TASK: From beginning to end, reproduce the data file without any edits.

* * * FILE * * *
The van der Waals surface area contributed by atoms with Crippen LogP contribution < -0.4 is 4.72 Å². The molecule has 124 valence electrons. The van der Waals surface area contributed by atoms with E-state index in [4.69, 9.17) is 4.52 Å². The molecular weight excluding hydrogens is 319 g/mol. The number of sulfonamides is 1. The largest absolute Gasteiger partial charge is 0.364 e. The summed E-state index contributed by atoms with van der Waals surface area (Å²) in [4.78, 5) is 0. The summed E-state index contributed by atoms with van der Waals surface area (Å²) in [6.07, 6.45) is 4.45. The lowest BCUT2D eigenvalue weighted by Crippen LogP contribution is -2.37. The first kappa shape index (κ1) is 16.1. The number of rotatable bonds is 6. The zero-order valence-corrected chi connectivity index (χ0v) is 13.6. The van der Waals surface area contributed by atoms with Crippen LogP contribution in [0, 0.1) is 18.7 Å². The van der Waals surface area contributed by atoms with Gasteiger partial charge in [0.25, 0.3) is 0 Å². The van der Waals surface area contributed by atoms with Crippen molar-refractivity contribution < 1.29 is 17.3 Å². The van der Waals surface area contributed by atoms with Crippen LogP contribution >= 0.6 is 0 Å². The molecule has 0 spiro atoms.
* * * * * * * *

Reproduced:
The van der Waals surface area contributed by atoms with Crippen LogP contribution < -0.4 is 4.72 Å². The molecule has 124 valence electrons. The van der Waals surface area contributed by atoms with E-state index in [4.69, 9.17) is 4.52 Å². The molecular weight excluding hydrogens is 319 g/mol. The number of sulfonamides is 1. The largest absolute Gasteiger partial charge is 0.364 e. The summed E-state index contributed by atoms with van der Waals surface area (Å²) in [4.78, 5) is 0. The summed E-state index contributed by atoms with van der Waals surface area (Å²) in [6.07, 6.45) is 4.45. The lowest BCUT2D eigenvalue weighted by Crippen LogP contribution is -2.37. The first kappa shape index (κ1) is 16.1. The number of rotatable bonds is 6. The zero-order valence-corrected chi connectivity index (χ0v) is 13.6. The van der Waals surface area contributed by atoms with Crippen LogP contribution in [0, 0.1) is 18.7 Å². The van der Waals surface area contributed by atoms with Gasteiger partial charge in [0.25, 0.3) is 0 Å². The van der Waals surface area contributed by atoms with Crippen molar-refractivity contribution < 1.29 is 17.3 Å². The van der Waals surface area contributed by atoms with Crippen LogP contribution >= 0.6 is 0 Å². The molecule has 0 spiro atoms.